Prayer is central to the life of a Christian. It is our direct line to God, a means of growth and connection which anchors our spirit in Christ. Prayer is the first and last line of defense we have in life’s great struggles. Some have even called it, “Hope Personified." Above all, Christians believe our prayers do not go unheard. That God, in his infinite wisdom and mercy, does respond, though not always in the way we want or expect.
Faith like this can be difficult to understand, especially in today’s culture, where prayer has taken on such a negative connotation. One prime example occurred recently on twitter when Guardians of the Galaxy star, Chris Pratt, posted an encouraging message of prayer for actor/filmmaker Kevin Smith. Entertainment Weekly reports that after learning Smith had been hospitalized following a massive heart attack, Pratt tweeted his encouragement by writing,
“Kevin we don’t know each other too good but I have loved you since Clerks and I’m praying my a** off for you cause I believe in the healing power of prayer. Can you please pray with me people!?”
In a follow-up message he also wrote,
Praying for you. I will continue to. You inspired me with Clerks when I was a senior HS. I’m tagging my Lb/rb football coach who showed me the movie cause he believed in me and knew I’d be inspired. @hodge1916 🙏♥️🙏 https://t.co/syB7BiQaoY— chris pratt (@prattprattpratt) February 26, 2018
Though the tweet was initially well-received, it soon began to garner backlash from other users who felt “thoughts and prayers” had become a weak and irrelevant response.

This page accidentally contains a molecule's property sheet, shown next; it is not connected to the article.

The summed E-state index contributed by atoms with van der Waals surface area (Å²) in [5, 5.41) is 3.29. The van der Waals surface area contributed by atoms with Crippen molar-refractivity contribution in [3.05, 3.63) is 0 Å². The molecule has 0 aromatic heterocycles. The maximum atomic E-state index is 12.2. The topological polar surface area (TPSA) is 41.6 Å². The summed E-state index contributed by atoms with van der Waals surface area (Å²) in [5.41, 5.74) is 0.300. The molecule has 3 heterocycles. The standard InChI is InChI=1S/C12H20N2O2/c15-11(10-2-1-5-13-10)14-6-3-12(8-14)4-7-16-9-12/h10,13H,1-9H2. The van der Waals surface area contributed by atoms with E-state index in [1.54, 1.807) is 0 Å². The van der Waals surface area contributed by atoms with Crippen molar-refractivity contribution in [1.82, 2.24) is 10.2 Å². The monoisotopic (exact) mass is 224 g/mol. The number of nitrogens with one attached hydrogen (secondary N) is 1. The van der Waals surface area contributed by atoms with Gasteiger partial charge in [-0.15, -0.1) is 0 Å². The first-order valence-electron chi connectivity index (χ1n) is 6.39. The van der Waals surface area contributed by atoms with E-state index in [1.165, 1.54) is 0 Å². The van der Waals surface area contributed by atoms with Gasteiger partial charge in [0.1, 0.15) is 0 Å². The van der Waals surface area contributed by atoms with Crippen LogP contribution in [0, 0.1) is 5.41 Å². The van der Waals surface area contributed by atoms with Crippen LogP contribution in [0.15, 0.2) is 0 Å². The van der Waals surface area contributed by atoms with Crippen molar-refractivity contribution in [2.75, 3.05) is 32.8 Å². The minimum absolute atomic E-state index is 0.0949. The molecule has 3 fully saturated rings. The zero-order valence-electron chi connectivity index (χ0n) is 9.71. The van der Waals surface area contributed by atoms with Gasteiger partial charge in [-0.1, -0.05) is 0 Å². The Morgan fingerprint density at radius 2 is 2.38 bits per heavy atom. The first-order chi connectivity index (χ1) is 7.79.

“Prayer does nothing.” Wrote one critic, “Only doctors and nurses and how healthy he is will save Smith. Sending him encouragement might boost his mood and aid in the healing process.”
“That's cool and everything but Doctors and nurses save lives not prayer.” Wrote another.
While Pratt didn’t respond to the backlash, Guardians of the Galaxy director James Gunn leapt to his defense and addressed Pratt’s critics by writing,
“So I just read Chris Pratt’s tweet to Kevin Smith saying he would pray for him & made the mistake of reading the comments, many of which go off on Chris for saying he’d pray. I think people misunderstand the backlash against ‘thoughts & prayers,'” Gunn stated. “There is nothing wrong with sending someone positive thoughts & prayers. But when this is coupled with inaction when action will benefit the situation, it’s empty.”
“I’m not tweeting this to defend Chris – he’s a big boy and can take care of himself, but for me, personally, prayer and meditation are great boons to my life and help me navigate my way through this world, and I don’t want to dissuade others who find those things useful.”
For Christians, Gunn’s response is both rewarding and troubling. On one hand, we can feel proud that prayer is being defended by those in a place of influence, even from within Hollywood. Yet, at the same time, we should be concerned that prayers have become so deeply maligned in American culture. In the wake of so many tragedies, it’s now more important than ever for believers to supplement their prayers with action as the Bible commands (James 2:14-26). Now is not the time to embrace cynicism. Christians know prayer has the power to change the world, and we must work to see those prayers realized.